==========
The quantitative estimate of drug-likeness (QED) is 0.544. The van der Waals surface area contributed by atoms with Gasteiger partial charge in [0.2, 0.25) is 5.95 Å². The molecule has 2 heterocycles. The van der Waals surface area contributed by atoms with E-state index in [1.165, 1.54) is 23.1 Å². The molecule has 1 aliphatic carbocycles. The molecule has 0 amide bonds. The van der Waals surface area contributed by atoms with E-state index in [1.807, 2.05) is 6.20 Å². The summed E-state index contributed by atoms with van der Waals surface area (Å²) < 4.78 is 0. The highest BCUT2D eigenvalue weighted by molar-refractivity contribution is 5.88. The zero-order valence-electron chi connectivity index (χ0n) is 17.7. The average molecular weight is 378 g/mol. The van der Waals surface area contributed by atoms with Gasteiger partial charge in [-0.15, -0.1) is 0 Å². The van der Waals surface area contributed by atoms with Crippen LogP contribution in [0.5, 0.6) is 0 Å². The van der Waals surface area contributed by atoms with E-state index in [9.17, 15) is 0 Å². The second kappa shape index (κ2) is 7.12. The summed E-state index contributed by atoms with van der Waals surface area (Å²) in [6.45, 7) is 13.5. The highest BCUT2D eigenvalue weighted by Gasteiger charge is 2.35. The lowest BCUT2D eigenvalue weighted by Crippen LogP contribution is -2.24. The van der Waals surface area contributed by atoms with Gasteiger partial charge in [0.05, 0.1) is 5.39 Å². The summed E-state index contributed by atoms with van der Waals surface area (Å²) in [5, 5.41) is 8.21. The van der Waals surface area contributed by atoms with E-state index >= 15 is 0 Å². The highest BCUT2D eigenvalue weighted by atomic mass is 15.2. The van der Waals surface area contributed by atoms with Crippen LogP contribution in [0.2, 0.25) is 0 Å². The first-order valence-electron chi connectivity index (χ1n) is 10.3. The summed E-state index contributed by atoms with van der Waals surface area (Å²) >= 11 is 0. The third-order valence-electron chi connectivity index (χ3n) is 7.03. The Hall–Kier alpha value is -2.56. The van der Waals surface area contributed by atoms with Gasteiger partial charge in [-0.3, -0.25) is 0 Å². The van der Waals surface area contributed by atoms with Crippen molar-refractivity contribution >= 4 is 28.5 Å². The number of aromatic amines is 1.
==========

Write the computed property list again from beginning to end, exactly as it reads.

The quantitative estimate of drug-likeness (QED) is 0.544. The van der Waals surface area contributed by atoms with Gasteiger partial charge in [0.2, 0.25) is 5.95 Å². The molecule has 2 heterocycles. The van der Waals surface area contributed by atoms with E-state index in [1.165, 1.54) is 23.1 Å². The molecule has 1 aliphatic carbocycles. The molecule has 0 amide bonds. The van der Waals surface area contributed by atoms with E-state index in [1.807, 2.05) is 6.20 Å². The summed E-state index contributed by atoms with van der Waals surface area (Å²) < 4.78 is 0. The highest BCUT2D eigenvalue weighted by molar-refractivity contribution is 5.88. The zero-order valence-electron chi connectivity index (χ0n) is 17.7. The average molecular weight is 378 g/mol. The van der Waals surface area contributed by atoms with Gasteiger partial charge in [-0.15, -0.1) is 0 Å². The van der Waals surface area contributed by atoms with Crippen LogP contribution in [0.5, 0.6) is 0 Å². The van der Waals surface area contributed by atoms with E-state index in [9.17, 15) is 0 Å². The second kappa shape index (κ2) is 7.12. The summed E-state index contributed by atoms with van der Waals surface area (Å²) in [6.45, 7) is 13.5. The highest BCUT2D eigenvalue weighted by Gasteiger charge is 2.35. The lowest BCUT2D eigenvalue weighted by Crippen LogP contribution is -2.24. The van der Waals surface area contributed by atoms with Gasteiger partial charge in [0.05, 0.1) is 5.39 Å². The summed E-state index contributed by atoms with van der Waals surface area (Å²) in [5, 5.41) is 8.21. The van der Waals surface area contributed by atoms with E-state index >= 15 is 0 Å². The highest BCUT2D eigenvalue weighted by atomic mass is 15.2. The van der Waals surface area contributed by atoms with Crippen LogP contribution in [0.2, 0.25) is 0 Å². The first-order valence-electron chi connectivity index (χ1n) is 10.3. The summed E-state index contributed by atoms with van der Waals surface area (Å²) >= 11 is 0. The third-order valence-electron chi connectivity index (χ3n) is 7.03. The Hall–Kier alpha value is -2.56. The van der Waals surface area contributed by atoms with Gasteiger partial charge in [-0.3, -0.25) is 0 Å². The van der Waals surface area contributed by atoms with Crippen molar-refractivity contribution >= 4 is 28.5 Å². The number of aromatic amines is 1.